reports from Hickstead
Captain John Ledingham gained his second consecutive victory, and his third overall, when he rode Kilbaha to two clear rounds here in yesterday's Silk Cut Derby. Watched by some 17,000 people, Ledingham brought this absorbing contest to its climax when he defeated the home favourite, John Whitaker on Everest Gammon, in the two-horse jump-off.
Michael Whitaker had won the Grand Prix in Rotterdam with Twostep by the time his elder brother came into the jump-off to attempt a victory on this side of the Channel. But a mistake at the double oxer, where Gammon rolled off the far pole, left the door open for Ledingham and the horse he rode to victory last year.
The Irishman went for a fast time. "You need to have insurance, it meant that I would still have a chance of winning if we had a fence down," he said. But Kilbaha, still blowing a bit as the result of his earlier clear round, had no need of insurance. Whitaker saw the writing on the wall after Kilbaha had jumped no more than three of the jump-off fences. The horse was faultless and faster, adding pounds 45,000 to the coffers of the Ministry for Defence - pounds 40,000 for winning and a pounds 5,000 bonus for achieving it with two clear rounds. "I expect I'll get a little bonus myself," Ledingham said.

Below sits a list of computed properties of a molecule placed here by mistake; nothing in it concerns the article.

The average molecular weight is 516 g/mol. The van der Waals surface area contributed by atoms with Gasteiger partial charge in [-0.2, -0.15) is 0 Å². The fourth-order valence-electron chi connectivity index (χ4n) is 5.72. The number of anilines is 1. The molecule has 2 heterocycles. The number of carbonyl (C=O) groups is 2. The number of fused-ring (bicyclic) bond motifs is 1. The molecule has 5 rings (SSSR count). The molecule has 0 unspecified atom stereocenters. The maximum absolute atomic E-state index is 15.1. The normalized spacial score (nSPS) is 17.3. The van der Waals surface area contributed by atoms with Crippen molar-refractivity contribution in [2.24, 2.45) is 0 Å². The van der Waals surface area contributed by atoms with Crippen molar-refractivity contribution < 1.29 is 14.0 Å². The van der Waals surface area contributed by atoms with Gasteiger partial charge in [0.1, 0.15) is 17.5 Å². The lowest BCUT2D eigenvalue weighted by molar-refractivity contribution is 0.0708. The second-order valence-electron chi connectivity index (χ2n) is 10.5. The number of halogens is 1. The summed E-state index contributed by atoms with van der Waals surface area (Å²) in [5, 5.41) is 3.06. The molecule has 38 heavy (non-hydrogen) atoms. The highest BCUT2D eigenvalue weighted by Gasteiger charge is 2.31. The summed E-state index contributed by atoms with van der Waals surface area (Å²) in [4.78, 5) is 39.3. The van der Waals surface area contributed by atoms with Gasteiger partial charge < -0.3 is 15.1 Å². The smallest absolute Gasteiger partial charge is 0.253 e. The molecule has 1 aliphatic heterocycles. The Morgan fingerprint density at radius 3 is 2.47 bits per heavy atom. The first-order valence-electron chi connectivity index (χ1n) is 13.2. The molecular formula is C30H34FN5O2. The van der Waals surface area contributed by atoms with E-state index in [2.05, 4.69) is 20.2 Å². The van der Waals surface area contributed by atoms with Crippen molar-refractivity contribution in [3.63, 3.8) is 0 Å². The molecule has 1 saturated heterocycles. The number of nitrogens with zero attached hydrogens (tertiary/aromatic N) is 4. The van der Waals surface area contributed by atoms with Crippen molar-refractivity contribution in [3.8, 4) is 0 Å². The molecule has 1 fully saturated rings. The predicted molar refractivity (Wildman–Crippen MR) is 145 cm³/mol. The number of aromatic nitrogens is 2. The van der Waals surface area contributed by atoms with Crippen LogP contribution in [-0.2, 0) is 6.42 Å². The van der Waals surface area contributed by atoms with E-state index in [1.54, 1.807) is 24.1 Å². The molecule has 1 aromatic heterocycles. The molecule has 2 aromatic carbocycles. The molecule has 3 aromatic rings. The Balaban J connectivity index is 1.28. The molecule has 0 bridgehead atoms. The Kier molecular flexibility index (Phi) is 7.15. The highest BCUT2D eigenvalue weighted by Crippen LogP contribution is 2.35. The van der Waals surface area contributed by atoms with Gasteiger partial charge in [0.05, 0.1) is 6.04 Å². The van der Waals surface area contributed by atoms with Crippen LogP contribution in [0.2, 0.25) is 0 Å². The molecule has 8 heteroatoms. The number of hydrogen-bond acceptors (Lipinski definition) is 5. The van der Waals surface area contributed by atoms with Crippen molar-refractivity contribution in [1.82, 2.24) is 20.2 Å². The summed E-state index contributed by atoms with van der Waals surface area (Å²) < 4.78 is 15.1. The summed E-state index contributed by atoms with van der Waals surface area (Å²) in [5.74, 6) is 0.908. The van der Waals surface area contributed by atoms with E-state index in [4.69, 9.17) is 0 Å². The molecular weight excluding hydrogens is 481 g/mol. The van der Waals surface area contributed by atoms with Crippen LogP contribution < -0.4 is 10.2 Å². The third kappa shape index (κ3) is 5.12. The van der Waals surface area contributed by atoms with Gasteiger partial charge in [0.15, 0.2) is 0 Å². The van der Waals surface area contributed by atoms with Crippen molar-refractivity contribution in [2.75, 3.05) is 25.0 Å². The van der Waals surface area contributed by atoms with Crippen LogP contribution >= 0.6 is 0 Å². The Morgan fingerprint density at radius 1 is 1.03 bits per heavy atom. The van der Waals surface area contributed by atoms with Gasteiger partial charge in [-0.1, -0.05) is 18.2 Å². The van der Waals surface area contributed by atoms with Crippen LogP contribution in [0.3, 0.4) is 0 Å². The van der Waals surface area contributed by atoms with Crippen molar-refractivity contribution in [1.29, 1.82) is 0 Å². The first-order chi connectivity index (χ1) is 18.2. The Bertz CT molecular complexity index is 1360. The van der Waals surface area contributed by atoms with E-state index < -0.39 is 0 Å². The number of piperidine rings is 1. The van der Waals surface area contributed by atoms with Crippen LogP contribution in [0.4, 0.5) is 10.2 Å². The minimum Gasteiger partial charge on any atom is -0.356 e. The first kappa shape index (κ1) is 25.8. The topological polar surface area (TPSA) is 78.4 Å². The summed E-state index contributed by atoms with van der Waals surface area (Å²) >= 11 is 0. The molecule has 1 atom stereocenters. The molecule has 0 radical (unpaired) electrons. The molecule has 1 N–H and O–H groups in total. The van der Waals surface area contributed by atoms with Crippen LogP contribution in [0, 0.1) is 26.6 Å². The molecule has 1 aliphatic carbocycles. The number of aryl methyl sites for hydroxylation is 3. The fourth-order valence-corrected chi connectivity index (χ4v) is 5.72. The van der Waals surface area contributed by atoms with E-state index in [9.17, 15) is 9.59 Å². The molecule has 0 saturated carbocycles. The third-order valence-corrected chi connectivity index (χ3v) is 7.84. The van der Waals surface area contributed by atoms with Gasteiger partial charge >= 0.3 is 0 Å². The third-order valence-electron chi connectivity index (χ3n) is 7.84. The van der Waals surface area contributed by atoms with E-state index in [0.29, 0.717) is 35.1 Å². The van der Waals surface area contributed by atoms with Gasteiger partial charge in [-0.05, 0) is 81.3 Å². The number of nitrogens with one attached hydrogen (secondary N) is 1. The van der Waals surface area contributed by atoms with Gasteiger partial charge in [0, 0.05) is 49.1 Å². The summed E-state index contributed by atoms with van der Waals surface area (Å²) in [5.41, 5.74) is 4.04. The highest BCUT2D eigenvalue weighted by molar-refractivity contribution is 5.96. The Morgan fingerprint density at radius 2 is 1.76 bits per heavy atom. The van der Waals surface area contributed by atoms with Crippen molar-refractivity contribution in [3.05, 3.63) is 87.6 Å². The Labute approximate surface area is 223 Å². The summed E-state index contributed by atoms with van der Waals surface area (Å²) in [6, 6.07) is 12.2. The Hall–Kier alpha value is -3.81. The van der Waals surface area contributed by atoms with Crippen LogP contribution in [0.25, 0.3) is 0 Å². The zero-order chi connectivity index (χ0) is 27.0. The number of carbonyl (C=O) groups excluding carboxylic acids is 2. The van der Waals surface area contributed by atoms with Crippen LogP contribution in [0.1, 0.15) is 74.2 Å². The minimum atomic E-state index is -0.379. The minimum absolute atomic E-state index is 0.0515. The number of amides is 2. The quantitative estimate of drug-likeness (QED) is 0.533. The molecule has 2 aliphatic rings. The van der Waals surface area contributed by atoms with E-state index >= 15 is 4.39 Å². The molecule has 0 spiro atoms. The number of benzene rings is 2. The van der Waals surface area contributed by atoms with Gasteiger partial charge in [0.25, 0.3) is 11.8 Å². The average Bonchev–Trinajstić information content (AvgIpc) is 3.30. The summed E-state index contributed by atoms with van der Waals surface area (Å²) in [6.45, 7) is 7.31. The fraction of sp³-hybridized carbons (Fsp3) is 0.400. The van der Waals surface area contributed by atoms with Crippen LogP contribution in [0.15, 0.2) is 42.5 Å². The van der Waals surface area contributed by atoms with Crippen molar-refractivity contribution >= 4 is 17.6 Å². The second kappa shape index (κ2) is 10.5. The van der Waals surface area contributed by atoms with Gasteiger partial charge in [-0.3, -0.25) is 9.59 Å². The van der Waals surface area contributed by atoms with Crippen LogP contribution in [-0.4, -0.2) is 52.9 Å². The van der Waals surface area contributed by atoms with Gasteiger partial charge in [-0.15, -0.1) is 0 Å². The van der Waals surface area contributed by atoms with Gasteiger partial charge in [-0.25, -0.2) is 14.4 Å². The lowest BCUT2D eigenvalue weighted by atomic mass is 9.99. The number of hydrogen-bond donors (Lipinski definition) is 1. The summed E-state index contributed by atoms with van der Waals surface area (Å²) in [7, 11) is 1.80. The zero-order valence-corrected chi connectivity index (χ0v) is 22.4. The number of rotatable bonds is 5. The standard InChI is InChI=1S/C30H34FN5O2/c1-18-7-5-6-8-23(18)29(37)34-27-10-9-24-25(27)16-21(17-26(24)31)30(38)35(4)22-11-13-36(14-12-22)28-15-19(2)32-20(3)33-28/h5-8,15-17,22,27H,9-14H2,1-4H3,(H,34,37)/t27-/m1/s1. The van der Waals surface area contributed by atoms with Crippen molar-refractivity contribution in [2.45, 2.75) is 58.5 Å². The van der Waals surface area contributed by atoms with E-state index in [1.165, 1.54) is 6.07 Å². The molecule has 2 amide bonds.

Kilbaha had one bit of luck in the first round, at the initial part of the Devil's Dyke. "My horse gave that a good tap," Ledingham said, with nice understatement.
Gammon, now 17, was foot-perfect in that round and the first to go clear over the 16-fence course. Whitaker looked all set to have a second horse through to the jump-off, until Welham took off a long way back at the final obstacle and had the back rail down.
Whitaker, who has now been runner-up (either outright or jointly) five times, had his only victory in this annual classic 12 years ago. But he has been marellously consistent, with his latest second place and an equal third on Welham to add to his tally yesterday. The third place was shared with Britain's Geoff Luckett on Vantage and another Irish army rider, Comdt Gerry Mullins on Millstreet Ruby, who both made their only errors at the infamous Devil's Dyke.
Both David Bowen and his daughter, Sarah, were among those who finished on eight faults to share sixth place. Sarah, riding Yorkshire Gent, was clear until hitting the 14th fence and she also had a mistake at the last.
There were two falls at the water, the 11th obstacle. Countryman, formerly partnered by David Broome, landed short there with his Japanese rider, Taizo Sugitani, and crumpled on landing. Quel Plantero did the same with Belgium's Francois Mathy.
But there were also some marvellous rounds, notably the opening clears from Gammon and Kilbaha, with brave horses and brilliant riders jumping in complete harmony. Kibaha will be back to attempt his hat-trick next year. Meanwhile, Ledingham will be riding the 12- year-old in Calgary and as part of the Irish team contesting next month's European Show Jumping Championships at St Gallen in Switzerland.Reuse content